Keep them safe this summer.
2. Have a current Pennsylvania dog license on your pet – if your dog would get lost, an up to date license will allow dog wardens or police to return your dog home and avoid a costly trip to the shelter.
3. Reduce opportunities for dog bites – summer months tend to bring increased reports of dog bites and attacks due to increased outdoor activity. Keep your dog under reasonable control and respect their space. Don’t let your dog be at risk of harming others or being designated as one of Pennsylvania’s dangerous dogs.
4. Do your part to keep parks clean and reduce polluting the waterways – pick up and properly dispose of your pet’s waste.
5. Be alert for suspicious water conditions – common conditions such as nutrient rich water, calm/low-flowing water, shallow water, warm temperatures, and high sunlight exposure at state park lakes can create an environment to trigger or exacerbate algae bloom. Cyanobacteria blooms, often called blue-green algae, can result in serious illness or death for dogs. In general with any body of water, follow these rules of thumb: If it’s green, don’t go in! Discolored water could be a sign of harmful algae bloom. When in doubt, keep pets out! Don’t let your pet swim in, play, or drink discolored or scummy water.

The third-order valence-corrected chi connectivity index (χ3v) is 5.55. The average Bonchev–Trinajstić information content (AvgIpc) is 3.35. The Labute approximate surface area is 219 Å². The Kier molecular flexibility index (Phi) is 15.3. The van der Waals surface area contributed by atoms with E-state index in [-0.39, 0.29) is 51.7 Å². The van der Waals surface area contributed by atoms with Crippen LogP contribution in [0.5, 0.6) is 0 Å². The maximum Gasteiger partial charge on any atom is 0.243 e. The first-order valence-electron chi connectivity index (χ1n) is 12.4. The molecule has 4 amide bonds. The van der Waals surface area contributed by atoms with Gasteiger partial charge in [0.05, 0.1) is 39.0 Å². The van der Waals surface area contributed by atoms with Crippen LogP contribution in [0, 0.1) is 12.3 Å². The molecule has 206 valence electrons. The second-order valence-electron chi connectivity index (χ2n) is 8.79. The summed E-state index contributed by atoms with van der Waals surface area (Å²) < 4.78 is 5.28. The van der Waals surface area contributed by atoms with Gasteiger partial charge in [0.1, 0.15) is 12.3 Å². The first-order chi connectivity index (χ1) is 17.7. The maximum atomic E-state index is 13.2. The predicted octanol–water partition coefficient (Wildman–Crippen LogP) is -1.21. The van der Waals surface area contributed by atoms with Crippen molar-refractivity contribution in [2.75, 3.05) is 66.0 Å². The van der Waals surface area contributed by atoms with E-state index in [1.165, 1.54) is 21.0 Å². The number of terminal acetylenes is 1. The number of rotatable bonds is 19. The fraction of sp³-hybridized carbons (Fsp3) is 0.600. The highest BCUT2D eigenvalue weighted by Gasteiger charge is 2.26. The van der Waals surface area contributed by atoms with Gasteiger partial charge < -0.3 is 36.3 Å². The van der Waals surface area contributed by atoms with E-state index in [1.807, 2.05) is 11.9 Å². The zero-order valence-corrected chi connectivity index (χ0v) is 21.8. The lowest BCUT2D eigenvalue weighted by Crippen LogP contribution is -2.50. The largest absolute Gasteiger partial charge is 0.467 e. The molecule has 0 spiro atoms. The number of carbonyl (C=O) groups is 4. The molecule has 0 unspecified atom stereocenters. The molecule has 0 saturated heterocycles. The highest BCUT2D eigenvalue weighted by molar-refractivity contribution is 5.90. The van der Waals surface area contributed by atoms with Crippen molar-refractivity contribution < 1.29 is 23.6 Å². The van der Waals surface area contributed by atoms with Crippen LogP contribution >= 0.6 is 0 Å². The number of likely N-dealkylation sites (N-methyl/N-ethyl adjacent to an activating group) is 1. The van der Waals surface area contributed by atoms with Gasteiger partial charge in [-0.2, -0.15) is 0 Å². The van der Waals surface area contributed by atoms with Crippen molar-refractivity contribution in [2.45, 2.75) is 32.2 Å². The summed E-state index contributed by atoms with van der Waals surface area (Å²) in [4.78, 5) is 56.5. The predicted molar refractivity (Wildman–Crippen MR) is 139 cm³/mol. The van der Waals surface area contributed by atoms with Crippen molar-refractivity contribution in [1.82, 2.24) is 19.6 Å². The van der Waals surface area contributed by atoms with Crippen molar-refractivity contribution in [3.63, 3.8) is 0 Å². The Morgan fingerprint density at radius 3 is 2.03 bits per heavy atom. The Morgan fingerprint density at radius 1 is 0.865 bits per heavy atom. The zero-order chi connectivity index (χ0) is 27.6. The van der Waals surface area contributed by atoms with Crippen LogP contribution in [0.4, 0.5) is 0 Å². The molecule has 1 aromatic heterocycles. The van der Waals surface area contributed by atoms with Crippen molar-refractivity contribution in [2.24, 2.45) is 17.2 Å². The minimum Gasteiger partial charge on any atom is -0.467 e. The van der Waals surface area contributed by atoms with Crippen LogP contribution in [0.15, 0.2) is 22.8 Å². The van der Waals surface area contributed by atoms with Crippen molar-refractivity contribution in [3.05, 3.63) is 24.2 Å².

6. Never leave your pet unattended – except when using a restroom or visiting a park building for a brief period of time. Especially, do not leave them unattended in a hot car – it only takes six minutes for a dog to die in a hot car.
Governor Tom Wolf signed House Bill 1216 to create the Hot Car Law. This law protects law enforcement or other public safety officials who remove a pet from an unattended hot car and believed to be in danger. The law does not protect citizens, so any person that see a pet in a car and believes they’ve been neglected or are in danger should immediately call local authorities.